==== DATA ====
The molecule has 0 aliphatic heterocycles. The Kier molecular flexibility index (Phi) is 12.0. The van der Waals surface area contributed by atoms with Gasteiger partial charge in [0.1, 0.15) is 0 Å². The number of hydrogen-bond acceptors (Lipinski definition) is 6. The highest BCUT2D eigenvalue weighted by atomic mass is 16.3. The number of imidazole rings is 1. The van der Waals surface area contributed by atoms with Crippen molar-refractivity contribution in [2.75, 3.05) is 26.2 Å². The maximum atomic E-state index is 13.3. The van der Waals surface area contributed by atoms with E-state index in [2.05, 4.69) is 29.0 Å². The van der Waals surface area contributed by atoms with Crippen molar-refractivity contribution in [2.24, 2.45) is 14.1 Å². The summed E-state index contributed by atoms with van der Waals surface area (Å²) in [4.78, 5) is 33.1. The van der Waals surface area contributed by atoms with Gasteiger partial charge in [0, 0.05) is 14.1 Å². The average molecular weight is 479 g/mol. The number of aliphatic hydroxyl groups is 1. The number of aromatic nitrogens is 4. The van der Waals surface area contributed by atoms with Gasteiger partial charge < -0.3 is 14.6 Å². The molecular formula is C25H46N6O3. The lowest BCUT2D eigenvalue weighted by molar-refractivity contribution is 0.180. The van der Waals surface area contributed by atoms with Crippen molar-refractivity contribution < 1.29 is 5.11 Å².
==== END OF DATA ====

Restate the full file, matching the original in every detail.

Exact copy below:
The molecule has 0 aliphatic heterocycles. The Kier molecular flexibility index (Phi) is 12.0. The van der Waals surface area contributed by atoms with Gasteiger partial charge in [0.1, 0.15) is 0 Å². The number of hydrogen-bond acceptors (Lipinski definition) is 6. The highest BCUT2D eigenvalue weighted by atomic mass is 16.3. The number of imidazole rings is 1. The van der Waals surface area contributed by atoms with Crippen molar-refractivity contribution in [2.75, 3.05) is 26.2 Å². The maximum atomic E-state index is 13.3. The van der Waals surface area contributed by atoms with E-state index in [2.05, 4.69) is 29.0 Å². The van der Waals surface area contributed by atoms with Crippen molar-refractivity contribution in [2.24, 2.45) is 14.1 Å². The summed E-state index contributed by atoms with van der Waals surface area (Å²) in [4.78, 5) is 33.1. The van der Waals surface area contributed by atoms with Gasteiger partial charge in [0, 0.05) is 14.1 Å². The average molecular weight is 479 g/mol. The number of aliphatic hydroxyl groups is 1. The number of aromatic nitrogens is 4. The van der Waals surface area contributed by atoms with Gasteiger partial charge < -0.3 is 14.6 Å². The molecular formula is C25H46N6O3. The lowest BCUT2D eigenvalue weighted by molar-refractivity contribution is 0.180. The van der Waals surface area contributed by atoms with Crippen molar-refractivity contribution < 1.29 is 5.11 Å².